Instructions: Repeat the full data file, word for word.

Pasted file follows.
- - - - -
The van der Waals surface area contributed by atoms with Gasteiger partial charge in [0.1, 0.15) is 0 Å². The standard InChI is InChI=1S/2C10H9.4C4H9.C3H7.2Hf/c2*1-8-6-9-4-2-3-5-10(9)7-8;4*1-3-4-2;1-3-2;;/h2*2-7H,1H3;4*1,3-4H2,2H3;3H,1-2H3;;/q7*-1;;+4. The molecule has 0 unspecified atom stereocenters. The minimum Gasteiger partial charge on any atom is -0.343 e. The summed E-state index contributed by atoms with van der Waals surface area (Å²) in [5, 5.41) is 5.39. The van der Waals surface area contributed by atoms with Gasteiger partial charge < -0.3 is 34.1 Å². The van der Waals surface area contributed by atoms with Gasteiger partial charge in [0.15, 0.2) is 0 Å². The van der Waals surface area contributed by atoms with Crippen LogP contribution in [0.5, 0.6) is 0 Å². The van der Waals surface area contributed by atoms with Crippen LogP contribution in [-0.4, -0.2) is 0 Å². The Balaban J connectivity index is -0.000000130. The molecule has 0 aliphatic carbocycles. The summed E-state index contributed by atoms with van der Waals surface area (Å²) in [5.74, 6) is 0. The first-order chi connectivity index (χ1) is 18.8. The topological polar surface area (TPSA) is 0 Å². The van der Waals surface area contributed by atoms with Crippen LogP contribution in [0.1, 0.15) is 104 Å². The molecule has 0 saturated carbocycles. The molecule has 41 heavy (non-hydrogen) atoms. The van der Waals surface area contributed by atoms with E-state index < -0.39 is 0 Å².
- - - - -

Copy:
The van der Waals surface area contributed by atoms with Gasteiger partial charge in [0.1, 0.15) is 0 Å². The standard InChI is InChI=1S/2C10H9.4C4H9.C3H7.2Hf/c2*1-8-6-9-4-2-3-5-10(9)7-8;4*1-3-4-2;1-3-2;;/h2*2-7H,1H3;4*1,3-4H2,2H3;3H,1-2H3;;/q7*-1;;+4. The molecule has 0 unspecified atom stereocenters. The minimum Gasteiger partial charge on any atom is -0.343 e. The summed E-state index contributed by atoms with van der Waals surface area (Å²) in [5, 5.41) is 5.39. The van der Waals surface area contributed by atoms with Gasteiger partial charge < -0.3 is 34.1 Å². The van der Waals surface area contributed by atoms with Gasteiger partial charge in [0.15, 0.2) is 0 Å². The van der Waals surface area contributed by atoms with Crippen LogP contribution in [0.5, 0.6) is 0 Å². The van der Waals surface area contributed by atoms with Crippen LogP contribution in [-0.4, -0.2) is 0 Å². The Balaban J connectivity index is -0.000000130. The molecule has 0 aliphatic carbocycles. The summed E-state index contributed by atoms with van der Waals surface area (Å²) in [5.74, 6) is 0. The first-order chi connectivity index (χ1) is 18.8. The topological polar surface area (TPSA) is 0 Å². The van der Waals surface area contributed by atoms with Crippen LogP contribution in [0.1, 0.15) is 104 Å². The molecule has 0 saturated carbocycles. The molecule has 41 heavy (non-hydrogen) atoms. The van der Waals surface area contributed by atoms with E-state index < -0.39 is 0 Å².